A novel water-resistant and thermally stable black lead halide perovskite, phenyl viologen lead iodide C22H18N2(PbI3)2†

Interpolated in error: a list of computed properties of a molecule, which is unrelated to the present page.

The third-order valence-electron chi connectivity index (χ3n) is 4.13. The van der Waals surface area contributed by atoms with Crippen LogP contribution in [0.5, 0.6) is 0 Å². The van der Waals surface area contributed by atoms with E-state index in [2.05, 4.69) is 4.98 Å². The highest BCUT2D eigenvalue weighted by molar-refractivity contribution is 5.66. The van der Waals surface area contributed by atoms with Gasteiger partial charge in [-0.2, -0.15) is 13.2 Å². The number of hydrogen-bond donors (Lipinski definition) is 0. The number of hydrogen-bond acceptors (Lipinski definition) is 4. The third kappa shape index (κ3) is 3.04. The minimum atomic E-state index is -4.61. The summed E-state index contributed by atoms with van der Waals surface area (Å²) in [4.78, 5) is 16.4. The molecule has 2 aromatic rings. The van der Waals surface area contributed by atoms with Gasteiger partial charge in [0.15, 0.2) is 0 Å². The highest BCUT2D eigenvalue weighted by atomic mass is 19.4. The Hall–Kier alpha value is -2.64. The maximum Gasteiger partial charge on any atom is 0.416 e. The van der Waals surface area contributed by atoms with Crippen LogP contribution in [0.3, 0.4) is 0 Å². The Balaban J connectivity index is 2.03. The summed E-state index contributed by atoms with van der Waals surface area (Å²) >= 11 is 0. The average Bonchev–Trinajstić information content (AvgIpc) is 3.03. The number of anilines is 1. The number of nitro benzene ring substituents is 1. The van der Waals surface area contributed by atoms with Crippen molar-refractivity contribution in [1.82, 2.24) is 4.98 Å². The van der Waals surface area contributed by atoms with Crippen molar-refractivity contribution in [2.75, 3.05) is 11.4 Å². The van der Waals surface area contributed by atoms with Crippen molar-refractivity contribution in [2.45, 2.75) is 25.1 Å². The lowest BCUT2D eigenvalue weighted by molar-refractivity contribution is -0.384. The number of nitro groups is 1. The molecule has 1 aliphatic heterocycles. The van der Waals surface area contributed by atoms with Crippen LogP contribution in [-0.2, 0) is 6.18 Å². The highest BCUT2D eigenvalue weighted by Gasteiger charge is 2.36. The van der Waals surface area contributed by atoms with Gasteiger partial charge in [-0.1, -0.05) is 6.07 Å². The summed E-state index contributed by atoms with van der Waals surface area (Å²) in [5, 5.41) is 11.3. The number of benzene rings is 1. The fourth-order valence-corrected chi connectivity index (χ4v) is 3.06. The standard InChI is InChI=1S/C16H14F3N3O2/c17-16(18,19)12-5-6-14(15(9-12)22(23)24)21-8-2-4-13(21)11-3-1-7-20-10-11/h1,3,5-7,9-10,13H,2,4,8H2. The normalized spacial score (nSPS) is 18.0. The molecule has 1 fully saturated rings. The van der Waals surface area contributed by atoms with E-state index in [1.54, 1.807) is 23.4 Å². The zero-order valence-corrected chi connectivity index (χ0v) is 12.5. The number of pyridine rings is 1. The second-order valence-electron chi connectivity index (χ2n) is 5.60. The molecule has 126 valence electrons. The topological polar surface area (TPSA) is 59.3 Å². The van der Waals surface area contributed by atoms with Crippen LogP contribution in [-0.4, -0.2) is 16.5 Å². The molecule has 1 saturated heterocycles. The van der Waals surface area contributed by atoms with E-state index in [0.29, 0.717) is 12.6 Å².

A novel black organoammonium iodoplumbate semiconductor, namely phenyl viologen lead iodide C22H18N2(PbI3)2 (PhVPI), was successfully synthesized and characterized. This material showed physical and chemical properties suitable for photovoltaic applications. Indeed, low direct allowed band gap energy (Eg = 1.32 eV) and high thermal stability (up to at least 300 °C) compared to methylammonium lead iodide CH3NH3PbI3 (MAPI, Eg = 1.5 eV) render PhVPI potentially attractive for solar cell fabrication. The compound was extensively characterized by means of X-ray diffraction (performed on both powder and single crystals), UV-Vis diffuse reflectance spectroscopy (UV-Vis DRS), UV-photoelectron spectroscopy (UPS), FT-IR spectroscopy, TG-DTA, and CHNS analysis. Reactivity towards water was monitored through X-ray powder diffraction carried out after prolonged immersion of the material in water at room temperature. Unlike its methyl ammonium counterpart, PhVPI proved to be unaffected by water exposure. The lack of reactivity towards water is to be attributed to the quaternary nature of the nitrogen atoms of the phenyl viologen units that prevents the formation of acid–base equilibria when in contact with water. On the other hand, PhVPI's thermal stability was evaluated by temperature-controlled powder XRD measurements following an hour-long isothermal treatment at 250 and 300 °C. In both cases no signs of decomposition could be detected. However, the compound melted incongruently at 332 °C producing, upon cooling, a mostly amorphous material. PhVPI was found to be slightly soluble in DMF (∼5 mM) and highly soluble in DMSO. Nevertheless, its solubility in DMF can be dramatically increased by adding an equimolar amount of DMSO. Therefore, phenyl viologen lead iodide can be amenable for the fabrication of solar devices by spin coating as actually done for MAPI-based cells. The crystal structure, determined by means of single crystal X-ray diffraction using synchrotron radiation, turned out to be triclinic and consequently differs from the prototypal perovskite structure. In fact, it comprises infinite double chains of corner-sharing PbI6 octahedra along the a-axis direction with phenyl viologen cations positioned between the columns. Finally, the present determination of PhVPI's electronic band structure achieved through UPS and UV-Vis DRS is instrumental in using the material for solar cells.